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All eyes are on Janet Yellen, the world's biggest pension fund feels the heat, and bank capital fight is not finished. Here are some of the things people in markets are talking about today.
Janet Yellen at Jackson Hole
10 a.m. ET today may mark the end of the summer trading lull as Federal Reserve Chair Janet Yellen delivers a speech titled "The Federal Reserve’s Monetary Policy Toolkit” in Jackson Hole, Wyoming. Ahead of that address, market-implied odds of a rate rise as early as September have jumped to 1-in-3, up from zero in the weeks after the U.K. voted to leave the European Union.
Pension fund losses
Japan’s Government Pension Investment Fund lost 5.2 trillion yen ($52 billion), in the three months to the end of June as stocks tumbled and the yen surged. The fund's change of investment focus towards equities last October is being blamed for the increased volatility of the value of its assets. In South Korea, the Government Employees Pension Service is using a different tactic to boost asset values by taking advantage of a strong won to buy overseas assets and to reduce holdings of low-yielding domestic bonds.
The European Central Bank and the Bank of England seem to be losing the battle with banks over capital supervision, as a proposal from the European Commission, the EU’s executive arm, would give banks the lead in determining their own capital needs that are not covered by the legal minimum. In the U.S. banks are not getting things their own way so much, as they are due to learn what recommendations the Federal Reserve has, beyond the Volcker Rule, to rein in risky investments by financial institutions.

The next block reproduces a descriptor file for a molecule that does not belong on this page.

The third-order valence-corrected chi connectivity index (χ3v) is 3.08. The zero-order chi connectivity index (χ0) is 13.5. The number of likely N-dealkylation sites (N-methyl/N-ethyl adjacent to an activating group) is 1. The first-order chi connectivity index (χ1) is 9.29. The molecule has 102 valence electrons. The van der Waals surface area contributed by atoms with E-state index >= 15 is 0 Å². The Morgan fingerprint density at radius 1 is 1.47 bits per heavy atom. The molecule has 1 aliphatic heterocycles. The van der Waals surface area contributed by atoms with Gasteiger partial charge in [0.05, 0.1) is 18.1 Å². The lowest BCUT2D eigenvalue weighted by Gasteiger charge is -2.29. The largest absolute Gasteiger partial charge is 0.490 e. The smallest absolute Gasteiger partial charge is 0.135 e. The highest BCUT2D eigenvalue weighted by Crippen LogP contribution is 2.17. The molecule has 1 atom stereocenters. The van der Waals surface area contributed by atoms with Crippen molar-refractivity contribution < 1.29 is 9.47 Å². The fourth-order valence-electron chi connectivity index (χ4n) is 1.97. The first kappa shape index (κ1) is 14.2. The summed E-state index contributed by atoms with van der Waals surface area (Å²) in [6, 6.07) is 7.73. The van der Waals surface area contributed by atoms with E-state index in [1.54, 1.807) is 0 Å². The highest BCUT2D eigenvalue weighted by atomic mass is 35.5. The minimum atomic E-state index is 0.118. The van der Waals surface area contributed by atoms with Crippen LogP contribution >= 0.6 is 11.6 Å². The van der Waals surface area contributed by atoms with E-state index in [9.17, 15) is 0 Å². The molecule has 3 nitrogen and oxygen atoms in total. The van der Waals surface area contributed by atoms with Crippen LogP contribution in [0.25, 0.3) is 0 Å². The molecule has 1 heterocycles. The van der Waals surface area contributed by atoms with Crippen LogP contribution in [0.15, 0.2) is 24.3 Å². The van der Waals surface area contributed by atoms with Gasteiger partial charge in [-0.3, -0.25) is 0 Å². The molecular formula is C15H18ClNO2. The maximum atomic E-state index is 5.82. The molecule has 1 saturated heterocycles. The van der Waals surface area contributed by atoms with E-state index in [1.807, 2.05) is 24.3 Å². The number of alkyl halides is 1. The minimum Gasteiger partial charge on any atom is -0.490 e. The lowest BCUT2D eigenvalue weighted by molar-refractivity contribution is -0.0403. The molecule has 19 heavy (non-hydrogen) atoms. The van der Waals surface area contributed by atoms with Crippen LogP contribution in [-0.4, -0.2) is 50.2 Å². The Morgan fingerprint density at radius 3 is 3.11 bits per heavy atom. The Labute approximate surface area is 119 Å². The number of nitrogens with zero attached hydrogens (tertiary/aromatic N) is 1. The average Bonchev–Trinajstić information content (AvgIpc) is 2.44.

Continuing a recent theme, markets remain quiet across the world. Overnight, the MSCI Asia Pacific Index slid 0.5 percent while Japan's Topix index dropped 1.2 percent. In Europe, the Stoxx 600 Index was down 0.1 percent at 6:05 a.m. ET, with volumes more than a third lower than the 30 day average. S&P 500 futures were up 0.2 percent.
This morning already saw the U.K. publish details of second quarter growth, which showed robust consumer spending. At 8:30 a.m. ET, we get revised second-quarter GDP for the U.S., with expectations for the initial estimate of a 1.2 percent increase to be revised down slightly. At 10:00 a.m, the same time as Yellen's speech is due to start, the latest University of Michigan sentiment indicators are due to be published.
What we've been reading
This is what's caught our eye over the last 24 hours.
- 200-year energy demand boom to peak by 2060.
- Swedish debt office says central bank is nearing limit of QE.
- Putin is building a great Russian firewall.
- Saudi Arabia said to target first dollar bond after Fed meeting.
- Gold believers lose faith in miner's gain.
- Hedge funds suddenly winning on China's most dangerous short.
- Is Europe lost?
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